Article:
Search: Social Media Optimization(SMO) and Search Engine

some of the many many many faces of flickrOriginally uploaded by fubuki. I wrote a couple of days ago how the war between the traditional search types (how funny to say that now, ten years on) and the new social media search evangelists. It’s been on the boil for a while, but search: social media…

I wrote a couple of days ago how the war between the traditional search types (how funny to say that now, ten years on) and the new social media search evangelists. It’s been on the boil for a while, but search: social media optimization still only has 295,000 hit returns on Google whereas search:search engine optimization has – well gosh! over 30 million! – 30,700,000 returns. That imbalance will change soon. Notice the funny spelling of optimisation? :p

If you aren’t uptodate on the basic premise, it’s this. Search Engine Optimization: Using Google, will return you a large amount of hits on a keyword, based on Google’s AI. And Yahoo! search and MSN search don’t work that much different. At least for the purposes of this exercise. Google’s search returns are organic on the left hand side, and sponsored on the right. They are listed by relevance (what Google sees as relevant) and that relevance is based on the title you give your document, the content of your document (the stuff Google can read) and with some search engines, the MetaData tag (hidden description and keyword field) . Google counts how many outgoing links you have, how many incoming ones and the value of those links (the PageRank). And that’s about the limit of my knowledge but there’s tonnes of accurate and inacccurate stuff on the ‘net. Oh and one final detail, the returns in plain Google Search are based on relevancy not date. Unless you use Google Blog search.

Social network search or Social Media Optimization on the other hand is both easier and harder to do. What is social media optimisation and why is it important? Well one aspect of it is that every time you use your social network to search and not a search engine, you are performing a social media search. Think searching of a photo of me (ED:why?:p) on Flickr. Or Coke And Mentos on YouTube. Or clicking on a tag in or technorati. You have bypassed Google’s main search (though within site search maybe powered by them) and are relying on that site’s users (social network) to give you relevant information back. I often preface my search on Google with the target network for example wiki Social Media Optimization or Flickr “laurel papworth” to find the stuff from the social network I trust the most. Why do I go to Google instead of searching on the site itself? Well I have the Google Search toolbar installed, and I can’t be stuffed installing a bunch of toolbars. So while I am not doing a ‘net’ search, I am still using Google to manage my search. In other words, don’t worry, Google isn’t going anywhere soon. 🙂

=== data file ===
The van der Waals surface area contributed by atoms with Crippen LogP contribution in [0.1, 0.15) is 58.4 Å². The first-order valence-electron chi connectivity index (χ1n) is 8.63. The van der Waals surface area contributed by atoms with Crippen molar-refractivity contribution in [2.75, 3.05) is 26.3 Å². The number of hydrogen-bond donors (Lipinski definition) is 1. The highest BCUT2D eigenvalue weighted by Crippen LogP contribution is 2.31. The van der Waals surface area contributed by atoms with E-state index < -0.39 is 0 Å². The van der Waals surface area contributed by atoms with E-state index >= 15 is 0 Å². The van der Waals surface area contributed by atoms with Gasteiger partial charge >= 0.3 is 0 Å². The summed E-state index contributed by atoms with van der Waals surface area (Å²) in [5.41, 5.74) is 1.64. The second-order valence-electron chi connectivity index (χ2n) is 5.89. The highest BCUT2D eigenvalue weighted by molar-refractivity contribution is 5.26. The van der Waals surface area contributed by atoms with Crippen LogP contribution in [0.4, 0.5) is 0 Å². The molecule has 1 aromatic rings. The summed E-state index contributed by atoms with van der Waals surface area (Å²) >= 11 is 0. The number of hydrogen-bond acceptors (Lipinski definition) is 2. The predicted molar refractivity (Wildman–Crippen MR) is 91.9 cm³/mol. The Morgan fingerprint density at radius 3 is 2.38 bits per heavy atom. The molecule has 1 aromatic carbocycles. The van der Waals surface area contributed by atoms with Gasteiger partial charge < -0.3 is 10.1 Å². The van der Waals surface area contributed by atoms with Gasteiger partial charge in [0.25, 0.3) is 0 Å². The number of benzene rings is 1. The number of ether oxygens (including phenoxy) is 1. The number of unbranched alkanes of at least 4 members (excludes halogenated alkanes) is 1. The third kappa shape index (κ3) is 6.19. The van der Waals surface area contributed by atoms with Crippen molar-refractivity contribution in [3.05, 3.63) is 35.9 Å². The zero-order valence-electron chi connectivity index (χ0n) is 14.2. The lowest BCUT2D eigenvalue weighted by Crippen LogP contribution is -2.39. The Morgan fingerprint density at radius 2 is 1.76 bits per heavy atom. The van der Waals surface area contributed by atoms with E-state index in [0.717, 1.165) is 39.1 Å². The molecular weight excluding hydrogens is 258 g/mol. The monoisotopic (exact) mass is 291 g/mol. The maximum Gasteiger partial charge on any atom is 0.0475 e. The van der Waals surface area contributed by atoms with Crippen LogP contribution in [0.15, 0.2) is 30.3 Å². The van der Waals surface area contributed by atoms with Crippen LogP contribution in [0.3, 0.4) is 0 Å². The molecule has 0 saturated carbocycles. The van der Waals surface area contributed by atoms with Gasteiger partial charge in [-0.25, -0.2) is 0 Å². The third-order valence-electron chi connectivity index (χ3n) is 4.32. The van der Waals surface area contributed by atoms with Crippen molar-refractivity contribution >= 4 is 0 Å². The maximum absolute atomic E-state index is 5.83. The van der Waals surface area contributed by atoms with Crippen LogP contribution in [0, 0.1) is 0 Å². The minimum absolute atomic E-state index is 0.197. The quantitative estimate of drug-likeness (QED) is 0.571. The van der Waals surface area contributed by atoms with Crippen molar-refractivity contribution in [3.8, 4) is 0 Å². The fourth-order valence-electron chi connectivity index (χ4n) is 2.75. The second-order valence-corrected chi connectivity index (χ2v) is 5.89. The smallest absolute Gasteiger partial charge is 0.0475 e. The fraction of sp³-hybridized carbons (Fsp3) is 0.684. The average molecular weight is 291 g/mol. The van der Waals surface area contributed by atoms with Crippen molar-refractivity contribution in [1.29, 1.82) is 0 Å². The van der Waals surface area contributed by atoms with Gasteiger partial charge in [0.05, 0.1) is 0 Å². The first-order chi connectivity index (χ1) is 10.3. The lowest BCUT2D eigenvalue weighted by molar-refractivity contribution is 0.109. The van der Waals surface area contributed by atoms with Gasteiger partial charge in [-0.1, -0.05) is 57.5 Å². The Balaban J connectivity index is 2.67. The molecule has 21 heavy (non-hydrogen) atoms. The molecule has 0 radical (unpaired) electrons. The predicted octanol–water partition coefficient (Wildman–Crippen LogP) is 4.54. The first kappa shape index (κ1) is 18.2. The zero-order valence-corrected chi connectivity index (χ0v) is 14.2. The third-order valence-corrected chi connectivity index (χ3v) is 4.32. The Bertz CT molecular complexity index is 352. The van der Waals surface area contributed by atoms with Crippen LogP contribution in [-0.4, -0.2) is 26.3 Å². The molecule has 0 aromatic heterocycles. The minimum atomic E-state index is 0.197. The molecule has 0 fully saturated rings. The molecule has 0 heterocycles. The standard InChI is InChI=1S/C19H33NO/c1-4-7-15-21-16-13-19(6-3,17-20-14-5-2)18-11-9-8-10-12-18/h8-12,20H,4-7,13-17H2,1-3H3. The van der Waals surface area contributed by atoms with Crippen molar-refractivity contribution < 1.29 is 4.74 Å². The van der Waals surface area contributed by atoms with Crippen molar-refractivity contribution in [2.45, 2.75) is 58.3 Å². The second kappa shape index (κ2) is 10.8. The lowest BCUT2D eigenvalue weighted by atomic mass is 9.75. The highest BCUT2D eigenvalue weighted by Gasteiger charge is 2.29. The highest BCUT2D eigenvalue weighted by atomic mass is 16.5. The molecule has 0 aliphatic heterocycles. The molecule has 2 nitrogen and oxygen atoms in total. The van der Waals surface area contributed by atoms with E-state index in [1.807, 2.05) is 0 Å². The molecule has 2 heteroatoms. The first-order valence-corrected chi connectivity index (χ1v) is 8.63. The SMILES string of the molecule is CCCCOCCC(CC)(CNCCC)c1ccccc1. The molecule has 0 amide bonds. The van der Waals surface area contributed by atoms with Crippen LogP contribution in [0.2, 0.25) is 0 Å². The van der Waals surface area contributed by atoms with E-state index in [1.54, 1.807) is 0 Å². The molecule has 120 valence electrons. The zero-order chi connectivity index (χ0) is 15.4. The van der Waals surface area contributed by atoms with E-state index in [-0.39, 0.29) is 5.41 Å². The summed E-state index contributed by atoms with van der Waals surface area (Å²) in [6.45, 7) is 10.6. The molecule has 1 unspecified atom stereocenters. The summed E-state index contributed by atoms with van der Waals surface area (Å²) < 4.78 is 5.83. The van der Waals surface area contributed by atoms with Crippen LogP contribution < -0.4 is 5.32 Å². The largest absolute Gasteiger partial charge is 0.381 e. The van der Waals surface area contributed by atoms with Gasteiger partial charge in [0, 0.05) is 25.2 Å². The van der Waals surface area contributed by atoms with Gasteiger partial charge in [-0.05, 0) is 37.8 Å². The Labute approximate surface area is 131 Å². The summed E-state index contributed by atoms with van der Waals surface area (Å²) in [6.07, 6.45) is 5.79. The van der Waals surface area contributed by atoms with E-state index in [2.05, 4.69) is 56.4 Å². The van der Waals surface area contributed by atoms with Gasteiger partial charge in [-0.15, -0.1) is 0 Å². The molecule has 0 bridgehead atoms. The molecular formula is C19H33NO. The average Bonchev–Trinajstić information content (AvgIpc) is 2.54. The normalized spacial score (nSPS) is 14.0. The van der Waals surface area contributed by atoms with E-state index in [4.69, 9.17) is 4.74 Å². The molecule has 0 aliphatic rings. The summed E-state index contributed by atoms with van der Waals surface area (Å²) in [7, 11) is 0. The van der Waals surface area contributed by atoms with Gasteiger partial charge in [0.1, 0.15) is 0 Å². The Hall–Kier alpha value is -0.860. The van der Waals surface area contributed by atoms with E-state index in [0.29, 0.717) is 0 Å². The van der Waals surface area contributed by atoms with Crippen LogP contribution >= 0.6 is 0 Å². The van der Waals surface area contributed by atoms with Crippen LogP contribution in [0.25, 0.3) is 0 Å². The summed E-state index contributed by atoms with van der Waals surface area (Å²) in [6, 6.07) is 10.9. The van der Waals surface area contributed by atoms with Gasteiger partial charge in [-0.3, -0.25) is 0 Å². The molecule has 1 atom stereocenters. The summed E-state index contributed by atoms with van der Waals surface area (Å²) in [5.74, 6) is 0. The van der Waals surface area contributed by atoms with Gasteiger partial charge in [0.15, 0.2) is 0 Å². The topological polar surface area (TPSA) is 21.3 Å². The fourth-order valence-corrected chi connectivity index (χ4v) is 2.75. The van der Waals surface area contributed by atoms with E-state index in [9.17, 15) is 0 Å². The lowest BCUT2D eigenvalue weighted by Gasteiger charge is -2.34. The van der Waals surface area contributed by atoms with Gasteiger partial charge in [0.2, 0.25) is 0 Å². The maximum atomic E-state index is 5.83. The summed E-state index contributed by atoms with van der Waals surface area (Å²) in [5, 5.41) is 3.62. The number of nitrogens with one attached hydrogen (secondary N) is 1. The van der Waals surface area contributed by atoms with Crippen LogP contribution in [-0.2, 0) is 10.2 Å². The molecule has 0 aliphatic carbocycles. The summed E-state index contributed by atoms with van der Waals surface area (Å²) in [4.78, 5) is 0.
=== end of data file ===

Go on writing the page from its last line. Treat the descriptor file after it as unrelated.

Why not start with the Wikipedia page on search engine optimization to find out more? This page was started in August 2006 but the edits have gone through the roof this month (March 07). Oh and, as always with my posts, caveat emptor dahlings (i.e. do your own bloomin’ research! :p). Some clickety-clicks to get you started : Danny Sullivan at SearchEngineWatch Social Media Optimization: It’s Like SEO, For Social Sites and there is a featured discussion on “Social Networks and Vertical search” on their forums.

Oh and if you are desperate to become the search guru in this newish, hottish, area have a read of 5 Rules of Social Media Optimization (SMO) by Rohit Bhargava. Which has now increased to 17 (some naff) rules:

  1. Increase your linkability
  2. Make tagging and bookmarking easy
  3. Reward inbound links
  4. Help your content travel
  5. Encourage the mashup
  6. Be a User Resource, even if it doesn’t help you
  7. Reward helpful and valuable users
  8. Participate
  9. Know how to target your audience
  10. Create content
  11. Be real
  12. Don’t forget your roots, be humble
  13. Don’t be afraid to try new things, stay fresh
  14. Develop a SMO strategy
  15. Choose your SMO tactics wisely
  16. Make SMO part of your process and best practices
  17. Don’t be afraid to let go of a message or idea and let others own it.

Or I might just be persuaded to join you – it’s a fun area! 🙂

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One Comment

  1. Hi, I read your post, and I would like to translate them for my french blog, do you agree?
    I think it could interest french people.

    Best regards


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